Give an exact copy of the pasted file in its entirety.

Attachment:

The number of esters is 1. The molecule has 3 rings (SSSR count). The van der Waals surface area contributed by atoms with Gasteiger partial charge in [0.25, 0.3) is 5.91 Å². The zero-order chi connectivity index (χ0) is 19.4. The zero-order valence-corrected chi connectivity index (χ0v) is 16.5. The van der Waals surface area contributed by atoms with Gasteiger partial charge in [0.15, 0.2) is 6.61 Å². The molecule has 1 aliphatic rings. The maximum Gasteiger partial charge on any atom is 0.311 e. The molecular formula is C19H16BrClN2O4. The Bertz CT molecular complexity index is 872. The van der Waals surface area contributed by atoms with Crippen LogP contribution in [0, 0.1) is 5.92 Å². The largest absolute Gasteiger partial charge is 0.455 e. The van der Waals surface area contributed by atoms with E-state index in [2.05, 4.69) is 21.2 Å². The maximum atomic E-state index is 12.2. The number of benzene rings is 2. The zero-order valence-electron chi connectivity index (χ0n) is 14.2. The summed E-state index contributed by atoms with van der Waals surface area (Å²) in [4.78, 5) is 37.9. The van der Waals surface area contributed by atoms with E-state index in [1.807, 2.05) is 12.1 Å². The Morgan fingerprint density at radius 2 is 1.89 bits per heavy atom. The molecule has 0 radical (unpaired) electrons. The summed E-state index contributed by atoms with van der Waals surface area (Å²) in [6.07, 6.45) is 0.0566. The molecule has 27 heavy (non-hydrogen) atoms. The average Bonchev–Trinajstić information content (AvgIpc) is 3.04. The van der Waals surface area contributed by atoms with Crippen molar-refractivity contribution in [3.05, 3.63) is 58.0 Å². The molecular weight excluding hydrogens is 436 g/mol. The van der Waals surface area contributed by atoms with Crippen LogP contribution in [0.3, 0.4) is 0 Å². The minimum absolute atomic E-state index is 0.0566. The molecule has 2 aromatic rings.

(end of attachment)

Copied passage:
The number of esters is 1. The molecule has 3 rings (SSSR count). The van der Waals surface area contributed by atoms with Gasteiger partial charge in [0.25, 0.3) is 5.91 Å². The zero-order chi connectivity index (χ0) is 19.4. The zero-order valence-corrected chi connectivity index (χ0v) is 16.5. The van der Waals surface area contributed by atoms with Gasteiger partial charge in [0.15, 0.2) is 6.61 Å². The molecule has 1 aliphatic rings. The maximum Gasteiger partial charge on any atom is 0.311 e. The molecular formula is C19H16BrClN2O4. The Bertz CT molecular complexity index is 872. The van der Waals surface area contributed by atoms with Crippen LogP contribution in [0, 0.1) is 5.92 Å². The largest absolute Gasteiger partial charge is 0.455 e. The van der Waals surface area contributed by atoms with E-state index in [2.05, 4.69) is 21.2 Å². The maximum atomic E-state index is 12.2. The number of benzene rings is 2. The zero-order valence-electron chi connectivity index (χ0n) is 14.2. The summed E-state index contributed by atoms with van der Waals surface area (Å²) in [4.78, 5) is 37.9. The van der Waals surface area contributed by atoms with E-state index in [1.807, 2.05) is 12.1 Å². The Morgan fingerprint density at radius 2 is 1.89 bits per heavy atom. The molecule has 0 radical (unpaired) electrons. The summed E-state index contributed by atoms with van der Waals surface area (Å²) in [6.07, 6.45) is 0.0566. The molecule has 27 heavy (non-hydrogen) atoms. The average Bonchev–Trinajstić information content (AvgIpc) is 3.04. The van der Waals surface area contributed by atoms with Crippen molar-refractivity contribution in [3.05, 3.63) is 58.0 Å². The molecular weight excluding hydrogens is 436 g/mol. The van der Waals surface area contributed by atoms with Crippen LogP contribution in [0.3, 0.4) is 0 Å². The minimum absolute atomic E-state index is 0.0566. The molecule has 2 aromatic rings.